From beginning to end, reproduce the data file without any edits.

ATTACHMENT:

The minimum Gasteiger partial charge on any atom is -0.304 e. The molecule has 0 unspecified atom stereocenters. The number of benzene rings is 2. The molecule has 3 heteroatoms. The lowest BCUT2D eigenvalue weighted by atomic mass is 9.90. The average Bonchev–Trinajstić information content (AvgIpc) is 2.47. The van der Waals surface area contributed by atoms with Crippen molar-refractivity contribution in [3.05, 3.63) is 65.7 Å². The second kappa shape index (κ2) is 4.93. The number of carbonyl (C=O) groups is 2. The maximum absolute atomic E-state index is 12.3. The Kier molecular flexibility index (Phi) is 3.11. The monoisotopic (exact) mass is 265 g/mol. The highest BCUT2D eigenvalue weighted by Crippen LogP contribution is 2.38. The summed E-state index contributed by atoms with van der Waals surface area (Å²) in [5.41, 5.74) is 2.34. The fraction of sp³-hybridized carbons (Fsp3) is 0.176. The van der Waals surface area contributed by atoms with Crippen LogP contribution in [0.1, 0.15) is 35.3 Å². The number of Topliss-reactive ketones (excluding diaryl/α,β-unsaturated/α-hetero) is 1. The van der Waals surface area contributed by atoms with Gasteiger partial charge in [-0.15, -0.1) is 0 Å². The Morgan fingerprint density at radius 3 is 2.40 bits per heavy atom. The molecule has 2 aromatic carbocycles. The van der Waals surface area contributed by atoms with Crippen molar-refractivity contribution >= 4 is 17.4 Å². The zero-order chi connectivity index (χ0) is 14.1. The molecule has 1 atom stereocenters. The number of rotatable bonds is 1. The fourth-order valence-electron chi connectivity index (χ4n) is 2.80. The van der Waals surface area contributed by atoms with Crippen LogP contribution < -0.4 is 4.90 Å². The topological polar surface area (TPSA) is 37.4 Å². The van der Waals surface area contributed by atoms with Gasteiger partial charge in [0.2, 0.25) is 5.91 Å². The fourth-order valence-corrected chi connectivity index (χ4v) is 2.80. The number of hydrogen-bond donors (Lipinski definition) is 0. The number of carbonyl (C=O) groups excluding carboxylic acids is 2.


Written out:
The minimum Gasteiger partial charge on any atom is -0.304 e. The molecule has 0 unspecified atom stereocenters. The number of benzene rings is 2. The molecule has 3 heteroatoms. The lowest BCUT2D eigenvalue weighted by atomic mass is 9.90. The average Bonchev–Trinajstić information content (AvgIpc) is 2.47. The van der Waals surface area contributed by atoms with Crippen molar-refractivity contribution in [3.05, 3.63) is 65.7 Å². The second kappa shape index (κ2) is 4.93. The number of carbonyl (C=O) groups is 2. The maximum absolute atomic E-state index is 12.3. The Kier molecular flexibility index (Phi) is 3.11. The monoisotopic (exact) mass is 265 g/mol. The highest BCUT2D eigenvalue weighted by Crippen LogP contribution is 2.38. The summed E-state index contributed by atoms with van der Waals surface area (Å²) in [5.41, 5.74) is 2.34. The fraction of sp³-hybridized carbons (Fsp3) is 0.176. The van der Waals surface area contributed by atoms with Crippen LogP contribution in [0.1, 0.15) is 35.3 Å². The number of Topliss-reactive ketones (excluding diaryl/α,β-unsaturated/α-hetero) is 1. The van der Waals surface area contributed by atoms with Gasteiger partial charge in [-0.15, -0.1) is 0 Å². The Morgan fingerprint density at radius 3 is 2.40 bits per heavy atom. The molecule has 2 aromatic carbocycles. The van der Waals surface area contributed by atoms with Crippen molar-refractivity contribution >= 4 is 17.4 Å². The zero-order chi connectivity index (χ0) is 14.1. The molecule has 1 atom stereocenters. The number of rotatable bonds is 1. The fourth-order valence-electron chi connectivity index (χ4n) is 2.80. The van der Waals surface area contributed by atoms with Crippen LogP contribution < -0.4 is 4.90 Å². The topological polar surface area (TPSA) is 37.4 Å². The van der Waals surface area contributed by atoms with Gasteiger partial charge in [0.2, 0.25) is 5.91 Å². The fourth-order valence-corrected chi connectivity index (χ4v) is 2.80. The number of hydrogen-bond donors (Lipinski definition) is 0. The number of carbonyl (C=O) groups excluding carboxylic acids is 2.